PART 5 ECONOMIC FLUCTUATIONS 14 AS-AD and the Business Cycle CHAPTER 1 2 3 4 C H A P T E R C H E C K L I S T When you have completed your study of this chapter, you will be able to Provide a technical definition of recession and describe the history of the U.S. business cycle.
Download Policy: Content on the Website is provided to you AS IS for your information and personal use and may not be sold / licensed / shared on other websites without getting consent from its author.While downloading, if for some reason you are not able to download a presentation, the publisher may have deleted the file from their server.
AS-AD and the Business Cycle
4C H A P T E R C H E C K L I S T
Define and explain the influences on aggregate supply.
Explain how fluctuations in aggregate demand and aggregate supply create the business cycle.
Figure 14.1 summarizes U.S. recession, expansion, and cycle length since 1854.
Recessions have shortened.
Expansions have lengthened, and complete cycles have lengthened.
Figure 14.2(a) shows the recent cycles in real GDP.
Recessions began in mid-1990 and in first quarter of 2001.
The longest expansion in U.S. history ran from the March 1991 to March 2001.
When real GDP decreased in the recession (part a),
The unemployment rate increased (part b).
And a little later, the inflation rate decreased (part c).
As real GDP increased back toward potential GDP, the unemployment rate fell toward the natural unemployment rate and the inflation rate fell.
Figure 14.3 shows the aggregate supply schedule and aggregate supply curve.
Each point A to E on the AS curve corresponds to a row of the schedule.
1. Potential GDP is $10 trillion and when the price level is 110, real GDP equals potential GDP.
2. If the price level is above 110, real GDP exceeds potential GDP.
3. If the price level is below 110, real GDP exceeds potential GDP.
Point C at the intersection of the potential GDP line and AS curve is an anchor point.
1.An increase in potential GDP shifts the potential GDP line rightward and ...
2. The aggregate supply curve shifts rightward from AS0 to AS1.
Figure 14.5 shows the effect of a change in the money wage rate.
A rise in the money wage rate decreases aggregate supply and the aggregate supply curve shifts leftward from AS0 to AS2.
A rise in the money wage rate does not change potential GDP.
Figure 14.6 shows the aggregate demand schedule and aggregate demand curve.
Each point A to E on the AD curve corresponds to a row of the schedule.
The quantity of real GDP demanded
1. Decreases when the price level rises.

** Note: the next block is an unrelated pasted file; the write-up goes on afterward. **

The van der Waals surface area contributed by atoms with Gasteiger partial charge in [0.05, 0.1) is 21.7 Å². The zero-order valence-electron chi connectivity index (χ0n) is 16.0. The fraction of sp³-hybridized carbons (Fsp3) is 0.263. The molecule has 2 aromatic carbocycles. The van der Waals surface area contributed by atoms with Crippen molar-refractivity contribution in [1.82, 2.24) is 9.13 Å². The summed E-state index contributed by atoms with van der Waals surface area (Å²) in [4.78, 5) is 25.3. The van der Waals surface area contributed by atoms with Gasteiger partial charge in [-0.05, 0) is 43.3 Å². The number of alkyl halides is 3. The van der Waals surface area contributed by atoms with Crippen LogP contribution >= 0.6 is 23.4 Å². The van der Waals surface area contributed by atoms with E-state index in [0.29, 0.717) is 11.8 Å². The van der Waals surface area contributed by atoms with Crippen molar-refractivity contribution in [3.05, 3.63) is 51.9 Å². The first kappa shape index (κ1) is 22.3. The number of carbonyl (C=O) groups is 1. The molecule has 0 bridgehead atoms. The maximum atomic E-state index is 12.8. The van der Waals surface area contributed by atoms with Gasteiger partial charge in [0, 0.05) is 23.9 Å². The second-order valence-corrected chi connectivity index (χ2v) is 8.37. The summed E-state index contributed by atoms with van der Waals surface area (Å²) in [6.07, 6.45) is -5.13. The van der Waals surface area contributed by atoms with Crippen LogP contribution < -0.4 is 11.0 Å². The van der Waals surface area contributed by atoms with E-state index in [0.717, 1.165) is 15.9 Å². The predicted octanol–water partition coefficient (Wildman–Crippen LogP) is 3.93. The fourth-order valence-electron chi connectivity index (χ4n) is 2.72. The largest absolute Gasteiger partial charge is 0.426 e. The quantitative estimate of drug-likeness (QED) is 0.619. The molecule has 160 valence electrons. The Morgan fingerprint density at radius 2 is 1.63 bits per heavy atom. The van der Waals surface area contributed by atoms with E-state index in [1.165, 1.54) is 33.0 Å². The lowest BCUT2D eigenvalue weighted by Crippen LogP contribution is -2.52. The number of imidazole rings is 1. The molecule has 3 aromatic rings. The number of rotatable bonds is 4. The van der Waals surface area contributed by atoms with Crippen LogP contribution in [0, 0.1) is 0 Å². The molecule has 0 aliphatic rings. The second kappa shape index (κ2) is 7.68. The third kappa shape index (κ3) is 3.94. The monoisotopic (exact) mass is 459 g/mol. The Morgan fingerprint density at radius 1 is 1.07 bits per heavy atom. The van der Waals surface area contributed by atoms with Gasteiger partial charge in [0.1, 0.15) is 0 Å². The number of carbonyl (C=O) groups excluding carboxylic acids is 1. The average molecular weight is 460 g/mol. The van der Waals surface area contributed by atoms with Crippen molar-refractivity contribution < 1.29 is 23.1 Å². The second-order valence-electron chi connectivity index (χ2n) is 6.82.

2. Increases when the price level falls.
Figure 14.7 shows changes in aggregate demand.
Figure 14.8 shows the aggregate demand multiplier.
1. An increase in investment increases aggregate demand and increases income.
2..The increase in income induces an increase in consumption expenditure, so
3. Aggregate demand increases by more than the initial increase in investment.
Suppose that the price level is 120 and that real GDP is $11 trillion, at point E.
The quantity of real GDP demand is less than $11 trillion and firms cannot sell all they produce, so they cut production and lower prices.
Suppose that the price level is 100 and that real GDP is $9 trillion, at point A.
The quantity of real GDP demand exceeds $9 trillion and firms cannot meet the demand for their output, so they increase production and raise prices.
Macroeconomic equilibrium occurs when the price level is 110 and real GDP is $10 trillion.
Three possible macroeconomic equilibriums are
1.Below full-employment equilibrium, when potential GDP exceeds equilibrium real GDP.
2.Full-employment equilibrium, when equilibrium real GDP equal potential GDP.
3.Above full-employment equilibrium, when equilibrium real GDP exceeds potential GDP.
Fluctuations in aggregate demand bring fluctuations in actual real GDP around potential GDP.
In year 1, real GDP equals potential GDP. The economy is at full employment.
In year 2, at a business cycle peak, real GDP exceeds potential GDP. The economy is operating at above full employment.
In year 3, real GDP equals potential GDP. The economy is back at full employment.
In year 4, at a business cycle trough, real GDP is below potential GDP. The economy is operating at below full employment.
In year 5, real GDP equals potential GDP. The economy is back at full employment.
Figure 14.11 shows an oil price cycle.
A rise in the price of oil decreases aggregate supply and shifts the AS curve leftward to AS1.
Real GDP decreases, and the price level rises.
The economy experiences stagflation.
A fall in the price of oil increases aggregate supply and shifts the AS curve rightward to AS2.
The price level falls and real GDP increases.
The economy experiences an expansion.
Figure 14.12 shows adjustments toward full employment.
Real GDP exceeds potential GDP — there is an inflationary gap —and the price level rises.
As the money wage rate gradually rises, aggregate supply decreases, real GDP decreases, and the price level rises farther.
Potential GDP exceeds real GDP—recessionary gap— and the price level falls.
Eventually, the money wage rate starts to fall, aggregate supply increases, real GDP increases, and the price level falls farther.
Consider the U.S. economy right now.
Using the knowledge you have accumulated over the course and information you have read in the current news, do you think real GDP is currently above, below, or at potential GDP?
Talk to your class mates about where they see the U.S. economy right now. Is there a consensus?
What are the main pressures on AS and AD right now?
Do you think that real GDP will expand more quickly or more slowly over the coming months?
Will the gap between real GDP and potential GDP widen or narrow?